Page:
So it was that I woke up this morning, and, as my first act as a registered alien, set off to (what else?) get a peek at the traditional ways of local bear hunters.
|Artist's impression pictured.|
Though their fame has been somewhat eclipsed by the beauties, rice, and traumatic celebratory traditions produced by their strictly agricultural neighbors, communities of hunters known as Matagi have existed for centuries in Tohoku, trapping marten, fox, and rabbits, and hunting for larger game among the mountains, taking serow, boar, and, most famously, bear. Their descendants are still permitted to hunt in the mountains, and AIU's local outreach club had organized a trip to go and meet a few.
We got up early this morning, bound by bus to the village of Nekko, a speck on the map accessible only by roads of rickshaw-ready width and hilariously terrifying steepness-- like some fantasy-novel hideaway for elves, the town was in fact surrounded on all four sides by steep mountains, and was, I later learned from our guides, in fact locally reputed to have been a hiding place of the similarly legendary Minamoto Yoshitsune. Several times the bus was forced to stop in order for the driver to make the go/no go call on a low-clearance bridge or unusually tight turn. The final hurdle was the tunnel into Nekko itself, a narrow quarter-mile bore that the bus barely fit, despite entirely taking up both lanes. Supposedly the local elementary-schoolers hike through it every day-- if the story's true, the route really is uphill both ways!
|Every bit as tight a squeeze as it looks (12ft 3in h, not very wide). Stand by for the Youtube video.|
|The village of Nekko.|
|End of the line.|
We walked to a large whitewashed home on a rise near the edge of town, where we were met by our guides-- three gregarious fellows in their late 60's, dressed for a day outside. As we were being ushered into the front room of the house, I realized several things in quick succession:
1. This was really cool
2. Two of the guys were named Sato, one was a retired school-teacher, the other had been hunting bears for years and kept at it now
3. At least 75% of every utterance made by our hosts was totally incomprehensible to me
In fairness, it looked like I wasn't the only one struggling to understand, judging by the expressions on the faces of my Japanese group-mates. The Satos and Guy 3, whose name I hadn't even caught, were all speaking to us, not in the schooled, officially-sanctioned Japanese of college and the TV news, but in Akita-ben, a dialect so distinct from Standard Japanese as to push very close to the ragged edge of 'new language'. To a Japanese speaker the dialect apparently makes you sound like a muddled hayseed. To this Japanese learner it's like being hit on the head so hard that you can't see straight and then being asked to speak Korean.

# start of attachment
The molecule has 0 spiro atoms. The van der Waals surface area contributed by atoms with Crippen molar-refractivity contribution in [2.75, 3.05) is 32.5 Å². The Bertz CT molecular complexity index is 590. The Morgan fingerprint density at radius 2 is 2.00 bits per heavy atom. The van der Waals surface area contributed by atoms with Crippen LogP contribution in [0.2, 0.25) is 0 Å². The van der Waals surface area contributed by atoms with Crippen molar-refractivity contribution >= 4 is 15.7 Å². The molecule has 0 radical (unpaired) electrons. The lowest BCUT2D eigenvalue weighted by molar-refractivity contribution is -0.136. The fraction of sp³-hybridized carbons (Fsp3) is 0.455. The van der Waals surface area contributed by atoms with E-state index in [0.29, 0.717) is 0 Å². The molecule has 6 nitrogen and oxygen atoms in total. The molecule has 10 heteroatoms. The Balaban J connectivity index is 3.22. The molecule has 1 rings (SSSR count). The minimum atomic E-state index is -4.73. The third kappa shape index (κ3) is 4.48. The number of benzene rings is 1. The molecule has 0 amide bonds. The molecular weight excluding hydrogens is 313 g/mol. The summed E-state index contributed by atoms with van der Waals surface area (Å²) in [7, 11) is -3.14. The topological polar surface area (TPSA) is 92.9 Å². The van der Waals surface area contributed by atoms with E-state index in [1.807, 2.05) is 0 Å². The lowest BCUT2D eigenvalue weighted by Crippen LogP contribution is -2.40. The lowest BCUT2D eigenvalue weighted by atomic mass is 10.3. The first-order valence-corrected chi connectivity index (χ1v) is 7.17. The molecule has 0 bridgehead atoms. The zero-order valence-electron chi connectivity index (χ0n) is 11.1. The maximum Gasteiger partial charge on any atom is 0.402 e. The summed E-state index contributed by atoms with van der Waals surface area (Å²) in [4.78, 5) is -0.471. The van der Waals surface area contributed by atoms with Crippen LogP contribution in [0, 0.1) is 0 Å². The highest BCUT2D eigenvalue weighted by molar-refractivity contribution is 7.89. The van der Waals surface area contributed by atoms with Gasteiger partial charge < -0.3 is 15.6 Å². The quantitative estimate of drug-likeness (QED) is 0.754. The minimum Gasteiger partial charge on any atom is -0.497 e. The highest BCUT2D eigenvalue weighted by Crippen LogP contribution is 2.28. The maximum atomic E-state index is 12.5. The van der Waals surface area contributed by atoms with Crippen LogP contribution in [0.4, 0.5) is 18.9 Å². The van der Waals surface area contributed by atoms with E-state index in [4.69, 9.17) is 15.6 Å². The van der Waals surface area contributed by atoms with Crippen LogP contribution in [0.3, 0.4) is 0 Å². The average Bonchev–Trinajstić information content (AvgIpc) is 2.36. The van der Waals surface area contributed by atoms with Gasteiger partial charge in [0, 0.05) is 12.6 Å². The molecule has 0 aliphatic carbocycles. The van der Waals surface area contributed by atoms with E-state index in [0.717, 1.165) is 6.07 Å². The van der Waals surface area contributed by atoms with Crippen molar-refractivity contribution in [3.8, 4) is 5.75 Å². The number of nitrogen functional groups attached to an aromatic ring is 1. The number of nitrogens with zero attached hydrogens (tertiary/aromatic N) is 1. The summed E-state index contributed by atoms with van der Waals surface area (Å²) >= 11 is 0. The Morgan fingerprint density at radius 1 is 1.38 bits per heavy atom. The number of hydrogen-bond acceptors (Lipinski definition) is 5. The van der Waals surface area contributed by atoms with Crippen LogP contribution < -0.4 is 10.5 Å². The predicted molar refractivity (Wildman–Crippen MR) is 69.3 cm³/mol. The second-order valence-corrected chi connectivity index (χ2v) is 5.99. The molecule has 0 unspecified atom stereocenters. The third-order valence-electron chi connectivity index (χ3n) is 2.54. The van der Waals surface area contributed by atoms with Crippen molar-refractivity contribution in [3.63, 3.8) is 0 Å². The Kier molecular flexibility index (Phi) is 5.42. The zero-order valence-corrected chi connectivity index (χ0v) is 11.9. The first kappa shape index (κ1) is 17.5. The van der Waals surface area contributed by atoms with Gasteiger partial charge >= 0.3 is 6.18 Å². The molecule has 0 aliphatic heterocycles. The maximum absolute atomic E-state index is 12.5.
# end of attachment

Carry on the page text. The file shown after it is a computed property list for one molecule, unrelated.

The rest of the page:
Our hosts ushered us into the front room, and launched into an animated lecture on the matagi lifestyle and history. I'll abbreviate what I caught:
Very few matagi hunt at all anymore. Like most traditional professions, the younger generation doesn't see any future in the business, and by and large, have decided to make their living in other, less potentially dangerous lines of work. Our hosts kept at it, although they no longer used the traditional methods to find and kill the bears. The bears too, have changed-- we were told that contact with humans had made the Asian black bears in the region meaner and more carnivorous than the old days. Their fur had changed color, Sato-san claimed. Now their hides were bluer than before and their bodies larger.
We were shown a variety of tools, plants, and implements of the old ways:
|This tree is called kuroji. If what I heard is correct, the wood makes snowshoes and the leaves make tea.|
|Dried mochi of uncertain flavor, traditionally eaten while in the woods. The color does not match the taste.|
|A geography lesson. Nekko and the nearby village of Ani are in the area of the right-most dot.|
|Sato-san's personal nagasa, or knife. One must remember always to pray in thanks before making the first cut on your quarry.|
|Bear gallbladder. Worth $1000 on the open market. Cures what ails ya.|
|An offering to the goddess of the mountain. Some say she is hideously ugly, and for this reason women may not hunt-- the goddess will become jealous and bring them bad luck for having the temerity to look better than her.|
|Not exactly the traditional method for firestarting.|
|Kiritampo-- mashed rice spread on sticks, grilled over charcoal.|
|Best eaten topped liberally with a miso-shouyu blend. Pairs well with beer.|
|One of the best soups I've ever eaten-- kiritanpo-nabe, a chicken soup flavored with cress, maitake, green onions, and nira, ('garlic chives').|
We parted ways after the demo, stopping in the next town to see a small and somewhat cheesy museum of matagi artifacts, attached as a kind of bonus attraction to a hot-spring resort. It was not a model of good museum design-- the tags were mostly each object's name in dialect, with cryptic definitions in Standard Japanese that evaded my abilities to translate.
|Various tools of the trade at the Matagi Museum in Ani.|
|Snowshoes on the left and... I have no idea on the right. The words are in dialect, and the translations weren't too clear in Standard Japanese.|
|Various tools of the trade. The oar like sticks are for support in snow.|
All in all, a good long day in a good long weekend. All that remains is to do my homework!